. Doesn’t really look like the kind of place to hold the archives of a great 20th century engineer, does it? But this is the home of CSAC Parma, which houses the university’s collections. Including several thousand drawings by Nervi and his office. It’s a beautiful setting, just this side of impossible to reach (it involves asking a bus driver to let you off at a gas station on the side of a busy highway), and booked weeks in advance, I got a day wedged in yesterday (coming back in December), and while I barely made a dent in what I want to eventually see, a few hours paging through rebar drawings, dome layouts, and graphic statics calculations was at least the equivalent of months of reading. When the humanities folks talk about the problems of stuff vs. texts, I realize that construction historians are lucky, because drawings like these split the difference nicely.
And we’re particularly lucky when we find archives that come with good lights, a ladder, and a very liberal camera policy. I can’t post anything, but I did walk away with an iPhone full of good stuff–mostly the later aircraft hangars, which I’m coming to think of as the critical turning point in Nervi’s career, and the Palazetto, where the drawings gave up a bunch of secrets. In particular, the question of authorship seems pretty definitively answered–Vittelozzi may be listed as the “architect,” but there are handrail and seating details on Nervi & Bartoli drawing sheets that suggest how the thing really got designed.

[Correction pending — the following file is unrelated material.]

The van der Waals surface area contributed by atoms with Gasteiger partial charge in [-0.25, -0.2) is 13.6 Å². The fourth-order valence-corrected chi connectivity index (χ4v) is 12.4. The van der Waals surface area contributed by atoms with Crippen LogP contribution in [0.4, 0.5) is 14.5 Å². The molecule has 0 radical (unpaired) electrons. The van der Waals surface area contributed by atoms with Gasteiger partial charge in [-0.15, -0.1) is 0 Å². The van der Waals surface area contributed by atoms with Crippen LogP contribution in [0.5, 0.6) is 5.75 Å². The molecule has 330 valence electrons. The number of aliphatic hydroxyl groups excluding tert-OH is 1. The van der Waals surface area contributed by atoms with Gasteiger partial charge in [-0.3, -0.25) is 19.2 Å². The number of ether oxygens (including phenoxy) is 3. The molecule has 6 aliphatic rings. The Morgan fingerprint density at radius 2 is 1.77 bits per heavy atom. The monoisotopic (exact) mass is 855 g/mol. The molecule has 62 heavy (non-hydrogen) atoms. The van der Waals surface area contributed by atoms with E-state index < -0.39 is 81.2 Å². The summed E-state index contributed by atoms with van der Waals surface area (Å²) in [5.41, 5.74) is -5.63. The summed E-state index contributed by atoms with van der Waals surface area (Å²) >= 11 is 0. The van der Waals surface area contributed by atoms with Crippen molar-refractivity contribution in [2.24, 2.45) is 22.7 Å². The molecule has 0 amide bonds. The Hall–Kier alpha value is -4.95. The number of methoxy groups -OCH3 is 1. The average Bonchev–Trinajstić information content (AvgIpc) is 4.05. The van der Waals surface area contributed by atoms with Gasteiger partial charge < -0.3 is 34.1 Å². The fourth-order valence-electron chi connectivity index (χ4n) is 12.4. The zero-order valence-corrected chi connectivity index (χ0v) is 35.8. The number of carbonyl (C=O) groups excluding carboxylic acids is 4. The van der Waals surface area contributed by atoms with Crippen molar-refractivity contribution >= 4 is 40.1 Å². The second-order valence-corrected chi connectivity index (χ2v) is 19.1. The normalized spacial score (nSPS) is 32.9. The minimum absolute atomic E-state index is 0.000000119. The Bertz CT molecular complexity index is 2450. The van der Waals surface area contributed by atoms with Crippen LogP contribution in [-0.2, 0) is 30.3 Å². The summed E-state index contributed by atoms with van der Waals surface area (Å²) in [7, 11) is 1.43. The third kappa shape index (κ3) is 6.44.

There was one happy surprise, too–Nervi’s competition scheme for the Fermi Memorial in Chicago, tossed off in a couple of weeks in 1965. Not, by any stretch, one of the office’s better attempts, but interesting in other ways.
. Parma is a lovely little university town…looking forward to heading back next month when I’ve strung a few days of appointments at CSAC together. And yes, the Parma ham is as good as advertised and probably worth the trip in itself…